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A Thought on the Tenor of the Healthcare Debate

August 13, 2009

Opponents of the healthcare reform legislation in Congress are rightly accused of making arguments based on misinformation.

But there is a good reason why they are having some success in doing so, and why the tactic isn’t totally unfair: the proponents of reform are incredibly slippery with respect to what such reform will entail, making a variety of inconsistent claims or claims that are little more than aspirations.

It is pretty hard for opponents of healthcare reform to debate confident assertions that healthcare reform will be all things to all people: that we’ll have better coverage for more people that costs less. Who could disagree with that? If one makes the (correct) natural counterargument is that it is extremely unlikely that we could achieve that result through a new government initiative, that sounds like defeatism.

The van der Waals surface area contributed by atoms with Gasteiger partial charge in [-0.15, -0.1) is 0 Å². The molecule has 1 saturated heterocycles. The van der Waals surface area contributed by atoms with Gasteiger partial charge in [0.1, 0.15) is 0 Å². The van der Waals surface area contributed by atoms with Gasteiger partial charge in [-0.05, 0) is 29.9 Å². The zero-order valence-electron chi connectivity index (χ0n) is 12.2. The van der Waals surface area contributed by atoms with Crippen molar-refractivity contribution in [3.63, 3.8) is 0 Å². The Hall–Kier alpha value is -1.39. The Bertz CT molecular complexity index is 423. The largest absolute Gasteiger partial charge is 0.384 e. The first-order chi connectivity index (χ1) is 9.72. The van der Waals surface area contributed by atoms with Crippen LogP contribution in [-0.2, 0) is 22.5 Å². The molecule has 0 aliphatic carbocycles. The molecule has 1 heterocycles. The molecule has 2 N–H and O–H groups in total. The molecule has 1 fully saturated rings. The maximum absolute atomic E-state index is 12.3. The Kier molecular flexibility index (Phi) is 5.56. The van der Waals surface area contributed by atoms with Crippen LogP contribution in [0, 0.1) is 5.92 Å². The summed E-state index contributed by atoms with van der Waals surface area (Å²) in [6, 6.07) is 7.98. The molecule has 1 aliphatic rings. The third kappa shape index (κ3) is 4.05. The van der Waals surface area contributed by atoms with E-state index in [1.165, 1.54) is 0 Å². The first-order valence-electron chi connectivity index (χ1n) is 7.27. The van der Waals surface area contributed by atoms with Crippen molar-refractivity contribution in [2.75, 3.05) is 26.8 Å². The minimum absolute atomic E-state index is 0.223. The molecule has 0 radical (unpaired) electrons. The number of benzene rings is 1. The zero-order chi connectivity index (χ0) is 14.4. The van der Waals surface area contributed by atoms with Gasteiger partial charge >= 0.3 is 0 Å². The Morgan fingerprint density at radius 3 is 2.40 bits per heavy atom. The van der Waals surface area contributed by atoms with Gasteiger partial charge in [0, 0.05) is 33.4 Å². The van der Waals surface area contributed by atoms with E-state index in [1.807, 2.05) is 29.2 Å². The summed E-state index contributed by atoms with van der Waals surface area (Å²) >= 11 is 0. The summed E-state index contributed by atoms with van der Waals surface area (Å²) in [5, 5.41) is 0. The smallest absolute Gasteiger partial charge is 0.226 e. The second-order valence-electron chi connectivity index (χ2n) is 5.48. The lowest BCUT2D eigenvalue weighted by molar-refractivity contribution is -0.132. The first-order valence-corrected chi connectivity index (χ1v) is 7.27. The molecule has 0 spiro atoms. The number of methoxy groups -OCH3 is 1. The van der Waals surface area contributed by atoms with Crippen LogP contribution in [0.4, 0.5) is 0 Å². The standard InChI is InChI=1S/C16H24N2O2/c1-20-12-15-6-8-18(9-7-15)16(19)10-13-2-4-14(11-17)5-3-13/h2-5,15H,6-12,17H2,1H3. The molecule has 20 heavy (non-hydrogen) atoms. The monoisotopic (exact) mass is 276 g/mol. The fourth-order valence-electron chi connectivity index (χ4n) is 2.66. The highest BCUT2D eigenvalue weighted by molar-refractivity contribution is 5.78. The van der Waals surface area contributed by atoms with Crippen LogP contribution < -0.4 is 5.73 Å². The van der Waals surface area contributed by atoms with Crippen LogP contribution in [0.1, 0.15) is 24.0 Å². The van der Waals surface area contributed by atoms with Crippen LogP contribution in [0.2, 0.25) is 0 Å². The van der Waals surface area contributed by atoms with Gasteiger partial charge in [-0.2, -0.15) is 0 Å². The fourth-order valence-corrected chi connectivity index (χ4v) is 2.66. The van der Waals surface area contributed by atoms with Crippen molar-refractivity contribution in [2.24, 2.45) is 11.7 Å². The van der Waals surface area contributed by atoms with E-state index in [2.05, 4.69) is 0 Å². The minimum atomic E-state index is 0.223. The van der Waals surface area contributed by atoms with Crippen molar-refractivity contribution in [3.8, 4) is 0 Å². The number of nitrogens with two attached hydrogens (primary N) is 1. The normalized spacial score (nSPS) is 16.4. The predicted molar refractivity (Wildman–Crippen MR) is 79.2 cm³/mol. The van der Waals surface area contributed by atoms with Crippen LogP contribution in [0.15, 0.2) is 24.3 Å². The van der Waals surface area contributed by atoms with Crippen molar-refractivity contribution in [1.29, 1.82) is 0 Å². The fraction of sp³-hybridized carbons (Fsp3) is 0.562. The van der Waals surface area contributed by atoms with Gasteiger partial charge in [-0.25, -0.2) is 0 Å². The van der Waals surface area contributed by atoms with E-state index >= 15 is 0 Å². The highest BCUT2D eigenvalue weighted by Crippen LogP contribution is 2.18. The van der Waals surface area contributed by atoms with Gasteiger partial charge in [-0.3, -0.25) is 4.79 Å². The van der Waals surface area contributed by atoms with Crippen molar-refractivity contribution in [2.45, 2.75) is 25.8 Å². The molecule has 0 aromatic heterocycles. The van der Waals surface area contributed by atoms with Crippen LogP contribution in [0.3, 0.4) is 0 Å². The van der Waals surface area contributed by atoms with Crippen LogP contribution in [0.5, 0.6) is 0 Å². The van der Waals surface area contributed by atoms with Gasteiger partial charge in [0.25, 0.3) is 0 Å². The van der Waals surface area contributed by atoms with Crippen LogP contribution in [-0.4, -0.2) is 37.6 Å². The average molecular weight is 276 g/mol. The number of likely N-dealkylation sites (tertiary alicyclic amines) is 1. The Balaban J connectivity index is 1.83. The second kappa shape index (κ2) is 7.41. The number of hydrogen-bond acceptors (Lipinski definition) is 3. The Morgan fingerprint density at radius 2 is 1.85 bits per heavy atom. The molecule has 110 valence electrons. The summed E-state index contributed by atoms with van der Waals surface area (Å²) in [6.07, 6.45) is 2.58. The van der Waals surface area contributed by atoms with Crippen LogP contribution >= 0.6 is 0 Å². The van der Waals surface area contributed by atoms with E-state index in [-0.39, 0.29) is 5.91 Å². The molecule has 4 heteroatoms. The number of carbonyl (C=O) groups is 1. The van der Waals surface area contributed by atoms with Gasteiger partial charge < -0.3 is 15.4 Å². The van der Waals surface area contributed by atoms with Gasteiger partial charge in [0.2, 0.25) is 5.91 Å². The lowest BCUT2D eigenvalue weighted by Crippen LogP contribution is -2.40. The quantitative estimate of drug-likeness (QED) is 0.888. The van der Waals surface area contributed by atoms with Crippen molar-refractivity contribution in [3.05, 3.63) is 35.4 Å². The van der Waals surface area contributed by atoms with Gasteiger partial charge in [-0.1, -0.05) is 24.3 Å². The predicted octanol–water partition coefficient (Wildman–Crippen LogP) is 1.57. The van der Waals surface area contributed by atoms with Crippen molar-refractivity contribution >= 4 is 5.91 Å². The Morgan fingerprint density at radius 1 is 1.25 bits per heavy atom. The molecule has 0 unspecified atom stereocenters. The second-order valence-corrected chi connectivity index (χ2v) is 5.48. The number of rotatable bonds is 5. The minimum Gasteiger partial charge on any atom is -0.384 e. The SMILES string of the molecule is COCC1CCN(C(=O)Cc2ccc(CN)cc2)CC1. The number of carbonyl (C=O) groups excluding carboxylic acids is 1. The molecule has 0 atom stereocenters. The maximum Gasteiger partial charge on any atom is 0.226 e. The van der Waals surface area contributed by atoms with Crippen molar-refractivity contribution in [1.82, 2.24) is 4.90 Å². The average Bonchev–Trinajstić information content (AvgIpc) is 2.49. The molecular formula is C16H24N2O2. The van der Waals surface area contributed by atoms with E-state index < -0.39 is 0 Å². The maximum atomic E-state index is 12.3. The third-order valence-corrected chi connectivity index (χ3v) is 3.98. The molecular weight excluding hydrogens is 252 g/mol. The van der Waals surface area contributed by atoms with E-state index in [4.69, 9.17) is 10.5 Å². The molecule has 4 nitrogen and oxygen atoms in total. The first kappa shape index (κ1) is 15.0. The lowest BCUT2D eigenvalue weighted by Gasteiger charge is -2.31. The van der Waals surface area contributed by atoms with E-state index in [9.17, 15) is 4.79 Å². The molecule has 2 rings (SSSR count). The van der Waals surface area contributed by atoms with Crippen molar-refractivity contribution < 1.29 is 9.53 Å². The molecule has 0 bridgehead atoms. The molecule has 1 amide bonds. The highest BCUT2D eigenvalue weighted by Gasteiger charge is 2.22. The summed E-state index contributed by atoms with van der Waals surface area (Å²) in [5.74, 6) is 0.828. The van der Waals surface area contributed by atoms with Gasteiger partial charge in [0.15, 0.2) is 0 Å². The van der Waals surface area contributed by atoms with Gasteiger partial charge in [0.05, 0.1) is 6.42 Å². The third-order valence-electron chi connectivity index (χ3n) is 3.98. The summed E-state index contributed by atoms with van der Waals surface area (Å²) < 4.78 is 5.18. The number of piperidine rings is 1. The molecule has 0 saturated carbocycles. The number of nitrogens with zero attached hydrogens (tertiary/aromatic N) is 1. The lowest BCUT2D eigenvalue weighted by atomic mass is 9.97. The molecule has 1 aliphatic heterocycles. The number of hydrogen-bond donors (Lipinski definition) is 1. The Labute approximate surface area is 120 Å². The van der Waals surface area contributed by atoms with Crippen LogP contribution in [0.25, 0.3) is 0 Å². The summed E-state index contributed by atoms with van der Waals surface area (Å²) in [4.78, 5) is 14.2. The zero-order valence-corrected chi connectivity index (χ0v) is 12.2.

That response also prompts an outpouring of assertions and analysis from political advocates of the current healthcare reform proposal that purport to show that this really is possible. The problem is that those claims are pretty slippery and misleading themselves. Keith Hennessey does a great job of describing those claims in a post contains links to 10 Hennessey  posts on the same subject. (Hennessey’s description of why healthcare reform couldn’t be passed through reconciliation (which would not require 60 votes in the Senate) is also excellent and analysis I have not seen elsewhere.)

At this point, opponents could complain about the nature of those assertions and analysis, but that sounds like carping.

It appears that a more successful rhetorical response is to make claims about what is really entailed by healthcare reform that the proponents are not mentioning and in fact even disclaim. That is what is going on at the town meetings we see and it is getting traction because of the inherent unpersuasiveness of the analysis behind the case for current progressive healthcare reform legislation—including the implausibility of various assertions about what the results will be (e.g. if you currently have insurance or Medicare nothing will change). People don’t believe the assertions about what will be in healthcare reform, so many are assuming the worst (with some cause!),

If the case for such changes to healthcare did not have significant problems, the scaremongering at town meetings would not be successful. The fact that it is having success tells us something significant about the case for progressive healthcare reform.

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